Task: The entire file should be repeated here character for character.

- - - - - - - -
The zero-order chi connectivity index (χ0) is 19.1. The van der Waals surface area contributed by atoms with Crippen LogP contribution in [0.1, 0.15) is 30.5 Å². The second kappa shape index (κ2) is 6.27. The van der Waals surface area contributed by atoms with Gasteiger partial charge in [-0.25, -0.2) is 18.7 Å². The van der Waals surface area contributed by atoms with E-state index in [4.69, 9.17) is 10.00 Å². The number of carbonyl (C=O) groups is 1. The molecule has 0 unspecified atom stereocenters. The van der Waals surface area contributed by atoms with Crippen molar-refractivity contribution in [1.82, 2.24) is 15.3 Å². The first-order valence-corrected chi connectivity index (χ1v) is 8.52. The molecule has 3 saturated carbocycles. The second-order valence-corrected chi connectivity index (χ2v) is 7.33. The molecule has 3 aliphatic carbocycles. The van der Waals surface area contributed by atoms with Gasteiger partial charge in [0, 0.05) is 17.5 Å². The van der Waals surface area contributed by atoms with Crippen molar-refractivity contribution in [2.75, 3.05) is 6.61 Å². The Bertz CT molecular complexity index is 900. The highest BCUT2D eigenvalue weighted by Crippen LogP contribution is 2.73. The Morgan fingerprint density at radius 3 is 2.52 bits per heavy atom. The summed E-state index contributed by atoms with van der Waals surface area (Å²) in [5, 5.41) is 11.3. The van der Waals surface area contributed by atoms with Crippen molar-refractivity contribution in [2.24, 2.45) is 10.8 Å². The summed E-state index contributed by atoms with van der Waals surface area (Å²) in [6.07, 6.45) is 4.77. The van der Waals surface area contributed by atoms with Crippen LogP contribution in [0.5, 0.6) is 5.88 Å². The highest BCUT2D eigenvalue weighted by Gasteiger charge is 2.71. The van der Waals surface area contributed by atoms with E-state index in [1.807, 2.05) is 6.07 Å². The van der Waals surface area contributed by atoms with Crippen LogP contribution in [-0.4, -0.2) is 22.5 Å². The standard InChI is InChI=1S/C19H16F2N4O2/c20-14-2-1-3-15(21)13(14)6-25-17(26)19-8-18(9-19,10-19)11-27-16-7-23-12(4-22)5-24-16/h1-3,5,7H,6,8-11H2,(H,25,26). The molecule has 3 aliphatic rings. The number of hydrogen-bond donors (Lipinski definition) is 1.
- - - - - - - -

The zero-order chi connectivity index (χ0) is 19.1. The van der Waals surface area contributed by atoms with Crippen LogP contribution in [0.1, 0.15) is 30.5 Å². The second kappa shape index (κ2) is 6.27. The van der Waals surface area contributed by atoms with Gasteiger partial charge in [-0.25, -0.2) is 18.7 Å². The van der Waals surface area contributed by atoms with E-state index in [4.69, 9.17) is 10.00 Å². The number of carbonyl (C=O) groups is 1. The molecule has 0 unspecified atom stereocenters. The van der Waals surface area contributed by atoms with Crippen molar-refractivity contribution in [1.82, 2.24) is 15.3 Å². The first-order valence-corrected chi connectivity index (χ1v) is 8.52. The molecule has 3 saturated carbocycles. The second-order valence-corrected chi connectivity index (χ2v) is 7.33. The molecule has 3 aliphatic carbocycles. The van der Waals surface area contributed by atoms with Gasteiger partial charge in [0, 0.05) is 17.5 Å². The van der Waals surface area contributed by atoms with Crippen molar-refractivity contribution in [2.75, 3.05) is 6.61 Å². The Bertz CT molecular complexity index is 900. The highest BCUT2D eigenvalue weighted by Crippen LogP contribution is 2.73. The Morgan fingerprint density at radius 3 is 2.52 bits per heavy atom. The summed E-state index contributed by atoms with van der Waals surface area (Å²) in [5, 5.41) is 11.3. The van der Waals surface area contributed by atoms with Crippen molar-refractivity contribution in [2.24, 2.45) is 10.8 Å². The summed E-state index contributed by atoms with van der Waals surface area (Å²) in [6.07, 6.45) is 4.77. The van der Waals surface area contributed by atoms with Crippen LogP contribution in [0.5, 0.6) is 5.88 Å². The highest BCUT2D eigenvalue weighted by Gasteiger charge is 2.71. The van der Waals surface area contributed by atoms with E-state index in [1.807, 2.05) is 6.07 Å². The van der Waals surface area contributed by atoms with Crippen LogP contribution in [-0.4, -0.2) is 22.5 Å². The standard InChI is InChI=1S/C19H16F2N4O2/c20-14-2-1-3-15(21)13(14)6-25-17(26)19-8-18(9-19,10-19)11-27-16-7-23-12(4-22)5-24-16/h1-3,5,7H,6,8-11H2,(H,25,26). The molecule has 3 aliphatic rings. The number of hydrogen-bond donors (Lipinski definition) is 1.